where θvu (respectively ) is the plume (respectively large-scale) virtual potential temperature. The closure of the scheme relates the mass-flux at the base of the thermal plume to the instability of the surface layer (see details given by Rio and Hourdin  and auxiliary material). Boundary layer convection and shallow clouds are represented in a unified way, with no discontinuity at cloud base. The so-called “thermal plume model” used here and similar approaches [Soares et al., 2004; Siebesma et al., 2007] were shown to effectively reproduce the diurnal cycle of the continental boundary layer on fair-weather cumulus days.
 The transition from shallow to deep convection is handled by coupling the thermal plume model with a deep convection scheme derived from Emanuel , which triggering function and closure have been modified in order to relate them to sub-cloud processes. Deep convection is initiated as soon as the kinetic energy of parcels inside thermals, called the Available Lifting Energy (ALE = ALEth = w*2/2 in J kg−1) overcomes the Convective INhibition (CIN), so that deep convection is active when:
Considering an air parcel rising adiabatically from the surface; the CIN is defined as the work of buoyancy forces in the region of negative buoyancy, around cloud base. The work of positive buoyancy forces above is called the Convective Available Potential Energy (CAPE). Here, w* is the maximal of wu on the vertical, which corresponds at transition time to the vertical velocity near the top of shallow clouds. A similar criteria was used by Bretherton et al.  for shallow convection triggering using a typical vertical velocity at cloud base.
 The flux of kinetic energy associated with thermals defines the Available Lifting Power (ALP, in W m−2) which is used to determine the convective intensity through a new ALP-closure. The convective power above inhibition Mbwb2 – where Mb is the deep convective mass-flux and wb the vertical velocity at level of free convection taken as a constant of 1 m s−1 at this stage – is computed as:
where Mb ∣CIN∣ is the power consumed to overcome inhibition and the last term is the power lost by dissipation (assumed to scale with Mbwb2). The power provided by thermals is taken as ALPth = kthρ3/2 where the third order moment of the vertical velocity reads 3 = and kth is an adjustable parameter.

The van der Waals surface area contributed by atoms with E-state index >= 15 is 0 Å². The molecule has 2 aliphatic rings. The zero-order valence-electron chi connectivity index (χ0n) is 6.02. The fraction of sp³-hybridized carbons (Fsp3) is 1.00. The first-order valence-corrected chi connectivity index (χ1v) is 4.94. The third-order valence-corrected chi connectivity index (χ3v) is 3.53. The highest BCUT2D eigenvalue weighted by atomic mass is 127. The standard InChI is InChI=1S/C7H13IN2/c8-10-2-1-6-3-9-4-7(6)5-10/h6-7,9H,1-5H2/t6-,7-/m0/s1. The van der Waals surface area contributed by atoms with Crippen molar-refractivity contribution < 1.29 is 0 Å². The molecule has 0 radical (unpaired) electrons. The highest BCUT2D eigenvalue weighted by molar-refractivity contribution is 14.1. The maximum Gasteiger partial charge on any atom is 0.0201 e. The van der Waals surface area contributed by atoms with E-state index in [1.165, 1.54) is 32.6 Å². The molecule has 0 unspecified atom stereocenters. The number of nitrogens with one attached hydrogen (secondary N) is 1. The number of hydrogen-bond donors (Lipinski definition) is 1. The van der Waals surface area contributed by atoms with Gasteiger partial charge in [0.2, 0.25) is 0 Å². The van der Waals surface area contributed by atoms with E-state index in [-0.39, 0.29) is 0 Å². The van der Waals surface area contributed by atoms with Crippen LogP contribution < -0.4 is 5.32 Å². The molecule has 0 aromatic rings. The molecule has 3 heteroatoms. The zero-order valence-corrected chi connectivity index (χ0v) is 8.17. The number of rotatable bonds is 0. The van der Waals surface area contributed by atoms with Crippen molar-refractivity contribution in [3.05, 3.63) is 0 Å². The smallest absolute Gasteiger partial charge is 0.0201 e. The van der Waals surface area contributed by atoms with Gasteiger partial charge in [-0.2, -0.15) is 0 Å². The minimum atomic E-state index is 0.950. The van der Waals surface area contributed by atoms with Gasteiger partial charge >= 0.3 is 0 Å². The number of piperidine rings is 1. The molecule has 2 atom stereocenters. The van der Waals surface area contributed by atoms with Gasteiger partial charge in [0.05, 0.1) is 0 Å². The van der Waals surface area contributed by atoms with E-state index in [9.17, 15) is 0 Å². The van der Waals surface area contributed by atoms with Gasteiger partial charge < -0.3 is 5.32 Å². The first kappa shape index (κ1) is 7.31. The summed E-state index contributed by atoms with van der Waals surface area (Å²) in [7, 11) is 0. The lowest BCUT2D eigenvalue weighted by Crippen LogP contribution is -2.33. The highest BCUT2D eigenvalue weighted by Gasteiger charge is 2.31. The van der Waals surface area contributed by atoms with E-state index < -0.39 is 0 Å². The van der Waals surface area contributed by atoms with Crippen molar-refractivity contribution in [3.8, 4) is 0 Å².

After deep convection initiation, evaporation of precipitation generates cold pools represented here by the wake parameterization described in the auxiliary material. Each atmospheric column is divided into a mean wake and its environment. The wake fractional cover within the grid cell evolves according to the wake spread rate C* which depends on the Wake Available Potential Energy, C* = k*, with
where hw is the height of wakes and k* is an adjustable parameter. The difference of virtual potential temperature between the wake and its environment, δθv, is driven to first order by reevaporation of convective rainfall in the unsaturated downdraughts of the Emanuel's scheme, supposed to take place inside wakes. Gust fronts associated with wakes provide an additional lifting energy ALEwk ≃ C*2 which maintains convection active even after thermals extinction (as long as max(ALEth, ALEwk) > ∣CIN∣), and an additional lifting power ALPwk ≃ C*3, ALP = ALPth + ALPwk being used in the ALP-closure (see details and parameters values in the auxiliary material).
3.1. Diurnal Cycle of Convection on the EUROCS Case
 We use, for evaluation purposes, the idealized EUROCS case [Guichard et al., 2004], built from observations collected over the Southern Great Plains (USA) at the Atmospheric Radiation Measurement site between the 27th and 30th of June 1997. The case is defined by initial conditions, large-scale forcings and sensible and latent heat fluxes having a maximum around midday of 120 W m−2 and 400 W m−2 respectively.
Guichard et al.  compare large-scale models in single-column mode with Cloud Resolving Models (CRMs) run on a horizontal domain corresponding to a typical grid cell of global models. CRMs succeed in simulating the observed transition from shallow cumulus in the morning to deep convection in the afternoon on that case despite a too coarse resolution (250 m to 2 km) to resolve explicitly boundary layer circulations. Parameterized convective precipitation starts around 09:00LT instead of 12:00LT, illustrating that the bias of full 3D large-scale models is reproduced when models are used in a single-column mode.